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State of Decay 2

State of Origin

Those familiar with the original State of Decay were probably really excited about this sequel, and those who never played the original might wonder what the fuss is and contemplate if this game is for them. For the uninitiated, the original State of Decay is a survival/resource management game, but with zombies thrown in to add to the challenge. Much of the gameplay is spent gathering essentials like food, building materials, and fuel while looking over your shoulder for attacks from zombies. If this sounds like a video game version of The Walking Dead, then that’s pretty much exactly what State of Decay is. State of Decay 2 improves on the original formula by adding a new type of zombie for some variation, showcasing new graphics, and adding multiplayer.

State of Success

Overall, State of Decay 2 successfully surpasses the original. The graphics have been drastically improved and the ability to join in with friends via Xbox Live is fun (when it works). The most exciting times I had playing State of Decay 2 were when I had 3 friends playing with me, searching for supplies or attacking zombie hordes. Helping your friends through difficult tasks also becomes beneficial for you in your own saved game, which is a nice gameplay feature. Just like the multiplayer feature, almost everything in State of Decay 2 is well thought out. Zombies are more aggressive at night, hordes pass through at various times and often do so when one or more of your community members are away from the base, and battling humans can become more dangerous than a pack of zombies. Combat in State of Decay 2 is great; smashing heads with a melee weapon, or shooting heads off will keep you playing for awhile because there is sheer gratification in slicing a zombie’s head off its shoulders. If you love The Walking Dead television show or at least enjoyed it when it was good, you will appreciate what State of Decay 2 has to offer.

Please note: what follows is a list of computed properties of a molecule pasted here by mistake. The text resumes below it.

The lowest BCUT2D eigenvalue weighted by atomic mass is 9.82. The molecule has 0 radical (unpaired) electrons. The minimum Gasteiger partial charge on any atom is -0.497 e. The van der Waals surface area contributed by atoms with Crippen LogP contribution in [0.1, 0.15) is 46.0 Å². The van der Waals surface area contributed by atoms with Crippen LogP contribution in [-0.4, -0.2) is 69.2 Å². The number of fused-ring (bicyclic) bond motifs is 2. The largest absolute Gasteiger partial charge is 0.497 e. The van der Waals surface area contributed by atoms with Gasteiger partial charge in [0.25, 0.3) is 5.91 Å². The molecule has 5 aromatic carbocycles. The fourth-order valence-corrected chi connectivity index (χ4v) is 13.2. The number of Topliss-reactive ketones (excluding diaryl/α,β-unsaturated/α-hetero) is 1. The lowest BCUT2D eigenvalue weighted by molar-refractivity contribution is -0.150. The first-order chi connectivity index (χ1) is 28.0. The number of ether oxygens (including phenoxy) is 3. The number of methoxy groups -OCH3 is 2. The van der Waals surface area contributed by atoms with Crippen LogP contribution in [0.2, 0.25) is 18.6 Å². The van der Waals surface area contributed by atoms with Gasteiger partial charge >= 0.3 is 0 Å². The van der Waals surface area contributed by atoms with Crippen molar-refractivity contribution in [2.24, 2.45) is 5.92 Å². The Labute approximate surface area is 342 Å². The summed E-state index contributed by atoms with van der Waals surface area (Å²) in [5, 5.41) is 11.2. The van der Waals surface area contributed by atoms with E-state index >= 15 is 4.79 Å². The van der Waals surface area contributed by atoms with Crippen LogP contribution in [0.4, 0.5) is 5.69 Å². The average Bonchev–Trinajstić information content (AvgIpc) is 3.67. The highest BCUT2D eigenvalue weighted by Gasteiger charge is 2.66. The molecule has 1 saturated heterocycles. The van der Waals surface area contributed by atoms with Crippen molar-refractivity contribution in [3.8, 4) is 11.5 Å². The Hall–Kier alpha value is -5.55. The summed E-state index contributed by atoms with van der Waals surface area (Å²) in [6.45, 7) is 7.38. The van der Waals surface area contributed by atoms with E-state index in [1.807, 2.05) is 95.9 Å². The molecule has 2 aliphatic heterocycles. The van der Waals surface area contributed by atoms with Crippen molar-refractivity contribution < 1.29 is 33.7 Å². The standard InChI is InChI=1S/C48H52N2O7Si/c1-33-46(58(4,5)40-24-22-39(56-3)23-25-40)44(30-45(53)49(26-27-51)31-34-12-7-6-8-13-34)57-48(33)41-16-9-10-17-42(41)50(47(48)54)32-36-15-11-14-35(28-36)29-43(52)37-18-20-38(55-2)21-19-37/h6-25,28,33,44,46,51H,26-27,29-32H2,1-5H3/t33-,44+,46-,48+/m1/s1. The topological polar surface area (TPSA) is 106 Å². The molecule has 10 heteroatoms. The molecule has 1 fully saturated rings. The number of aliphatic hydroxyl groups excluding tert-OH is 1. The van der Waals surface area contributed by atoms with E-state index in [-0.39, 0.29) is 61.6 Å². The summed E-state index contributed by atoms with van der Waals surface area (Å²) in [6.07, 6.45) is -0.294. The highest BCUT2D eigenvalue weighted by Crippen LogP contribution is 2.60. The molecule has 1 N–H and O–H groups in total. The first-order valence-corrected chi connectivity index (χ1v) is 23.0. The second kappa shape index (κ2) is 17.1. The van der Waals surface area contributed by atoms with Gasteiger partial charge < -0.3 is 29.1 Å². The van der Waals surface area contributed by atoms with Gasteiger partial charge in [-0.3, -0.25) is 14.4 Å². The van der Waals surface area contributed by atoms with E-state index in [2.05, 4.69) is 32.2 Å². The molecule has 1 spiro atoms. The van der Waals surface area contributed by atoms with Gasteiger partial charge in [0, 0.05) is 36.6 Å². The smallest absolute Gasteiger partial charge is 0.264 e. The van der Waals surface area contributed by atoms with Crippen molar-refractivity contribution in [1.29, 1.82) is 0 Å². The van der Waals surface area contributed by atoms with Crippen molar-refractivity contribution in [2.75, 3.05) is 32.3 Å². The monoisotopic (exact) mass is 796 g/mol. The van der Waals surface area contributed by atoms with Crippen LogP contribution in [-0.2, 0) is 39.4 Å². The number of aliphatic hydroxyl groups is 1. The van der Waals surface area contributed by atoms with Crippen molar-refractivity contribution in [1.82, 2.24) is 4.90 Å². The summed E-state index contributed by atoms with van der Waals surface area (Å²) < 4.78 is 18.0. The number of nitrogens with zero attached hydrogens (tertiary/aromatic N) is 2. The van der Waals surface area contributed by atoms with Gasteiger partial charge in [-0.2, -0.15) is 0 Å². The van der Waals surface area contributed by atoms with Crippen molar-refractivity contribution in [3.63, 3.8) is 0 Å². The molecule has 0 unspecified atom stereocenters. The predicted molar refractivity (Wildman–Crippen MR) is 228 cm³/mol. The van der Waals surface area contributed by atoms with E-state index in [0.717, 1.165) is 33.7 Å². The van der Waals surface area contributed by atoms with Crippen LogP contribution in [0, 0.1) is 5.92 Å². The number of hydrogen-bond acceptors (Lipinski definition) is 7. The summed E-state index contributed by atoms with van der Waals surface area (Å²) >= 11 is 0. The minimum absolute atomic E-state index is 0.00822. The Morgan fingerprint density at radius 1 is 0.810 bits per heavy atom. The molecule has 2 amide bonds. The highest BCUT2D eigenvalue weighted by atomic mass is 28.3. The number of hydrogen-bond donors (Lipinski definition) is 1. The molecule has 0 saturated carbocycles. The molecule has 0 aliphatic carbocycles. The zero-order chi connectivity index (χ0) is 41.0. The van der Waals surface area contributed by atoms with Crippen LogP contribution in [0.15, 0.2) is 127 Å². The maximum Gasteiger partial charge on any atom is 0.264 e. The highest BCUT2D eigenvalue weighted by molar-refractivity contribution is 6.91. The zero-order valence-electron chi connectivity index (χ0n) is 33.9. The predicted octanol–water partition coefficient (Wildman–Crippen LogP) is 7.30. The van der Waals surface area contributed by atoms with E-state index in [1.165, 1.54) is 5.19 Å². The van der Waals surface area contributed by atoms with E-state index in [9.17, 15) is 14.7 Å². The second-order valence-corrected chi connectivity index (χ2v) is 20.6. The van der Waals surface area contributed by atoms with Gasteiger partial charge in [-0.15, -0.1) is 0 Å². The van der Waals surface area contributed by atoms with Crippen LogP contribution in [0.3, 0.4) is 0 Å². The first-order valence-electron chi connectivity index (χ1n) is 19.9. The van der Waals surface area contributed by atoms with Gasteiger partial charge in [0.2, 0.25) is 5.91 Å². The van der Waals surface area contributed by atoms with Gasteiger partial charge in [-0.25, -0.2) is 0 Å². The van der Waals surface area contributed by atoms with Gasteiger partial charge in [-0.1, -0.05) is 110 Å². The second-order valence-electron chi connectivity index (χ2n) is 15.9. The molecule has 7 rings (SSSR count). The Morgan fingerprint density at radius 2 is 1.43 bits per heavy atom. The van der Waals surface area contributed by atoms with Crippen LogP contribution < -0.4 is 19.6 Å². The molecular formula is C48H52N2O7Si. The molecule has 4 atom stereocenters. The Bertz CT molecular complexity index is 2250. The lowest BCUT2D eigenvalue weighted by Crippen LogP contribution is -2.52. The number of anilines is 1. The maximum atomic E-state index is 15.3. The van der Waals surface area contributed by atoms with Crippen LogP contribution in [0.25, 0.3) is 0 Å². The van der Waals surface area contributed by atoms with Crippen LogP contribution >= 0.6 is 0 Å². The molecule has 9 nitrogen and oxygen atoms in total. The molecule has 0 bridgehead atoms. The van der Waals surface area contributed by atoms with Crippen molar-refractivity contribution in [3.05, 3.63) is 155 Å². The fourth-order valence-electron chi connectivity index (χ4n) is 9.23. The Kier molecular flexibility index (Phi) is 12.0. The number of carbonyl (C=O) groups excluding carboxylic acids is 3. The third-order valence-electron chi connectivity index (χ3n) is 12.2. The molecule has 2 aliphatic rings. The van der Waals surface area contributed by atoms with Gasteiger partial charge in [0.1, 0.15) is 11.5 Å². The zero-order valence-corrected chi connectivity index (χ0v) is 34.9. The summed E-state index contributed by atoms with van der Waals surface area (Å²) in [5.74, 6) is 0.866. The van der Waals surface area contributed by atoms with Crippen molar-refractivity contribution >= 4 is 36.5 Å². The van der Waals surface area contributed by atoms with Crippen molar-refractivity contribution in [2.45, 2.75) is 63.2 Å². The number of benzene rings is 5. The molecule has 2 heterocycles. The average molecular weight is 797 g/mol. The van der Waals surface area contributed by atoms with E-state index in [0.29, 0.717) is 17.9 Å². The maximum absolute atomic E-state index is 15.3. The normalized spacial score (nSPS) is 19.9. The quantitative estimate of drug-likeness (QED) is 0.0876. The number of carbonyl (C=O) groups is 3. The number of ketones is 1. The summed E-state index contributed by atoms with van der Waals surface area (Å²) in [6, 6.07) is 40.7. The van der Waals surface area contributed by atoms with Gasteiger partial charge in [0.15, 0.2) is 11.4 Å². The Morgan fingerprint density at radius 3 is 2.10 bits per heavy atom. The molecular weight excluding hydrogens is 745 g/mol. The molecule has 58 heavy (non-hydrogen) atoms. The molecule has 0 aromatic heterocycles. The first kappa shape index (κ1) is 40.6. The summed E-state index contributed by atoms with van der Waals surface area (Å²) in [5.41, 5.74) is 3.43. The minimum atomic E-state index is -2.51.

Decaying Interest

While State of the Decay 2 provides some great combat and it can be fun to search for supplies and smash heads for a time, the gameplay in State of Decay 2 can get old relatively fast. The requirements necessary to keep your community happy and maintain relationships with other communities can become tedious, and finding the same items repeatedly can become a chore. What State of Decay 2 is missing is a solid campaign. While the game adds some campaign elements at the beginning and through various parts of the game, State of Decay 2 never really feels like a story. Often times it feels like playing a new version of The Sims with all of the resource and community management, and while The Sims games are a fun sandbox to tell your own stories, this is not what most players will want from State of Decay 2. Along with the core gameplay, the mission structure is also far too repetitive, and the bases that you can establish and inhabit rarely have enough space for you to add all of the items you want to build.

State of the Union

Players will find that State of Decay 2 is a mixed bag. Overall, most will enjoy the game for a while and then put it down to play other more engaging titles. Some will completely buy into the resource management gameplay and smash zombies until their hearts are content. But while those people that buy into State of Decay 2 will say they enjoy the game; everyone will be able to admit that there are a number of opportunities for improvement via an update or a sequel. It is those opportunities for improvement that keep State of Decay 2 from being a truly great game. But that does not mean interested players should not give it a shot. In my opinion, if you haven’t suffered from zombie fatigue due to all the zombies in television, movies, and video games, you should definitely try State of Decay 2.

About Julius Council (58 Articles)
A native of Newport News, Virginia, Julius fell in love with video games the first time he laid eyes on Ms. Pac-Man. His all-time favorite game is River City Ransom for the Nintendo Entertainment System. He is a big fan of RPGs, Sports Games, Real Time Strategy Games, and all things Retro. Julius currently owns a working version of every game console ever released except Neo Geo AES and Turbo Grafx-16, both of which he plans to add to his collection soon.

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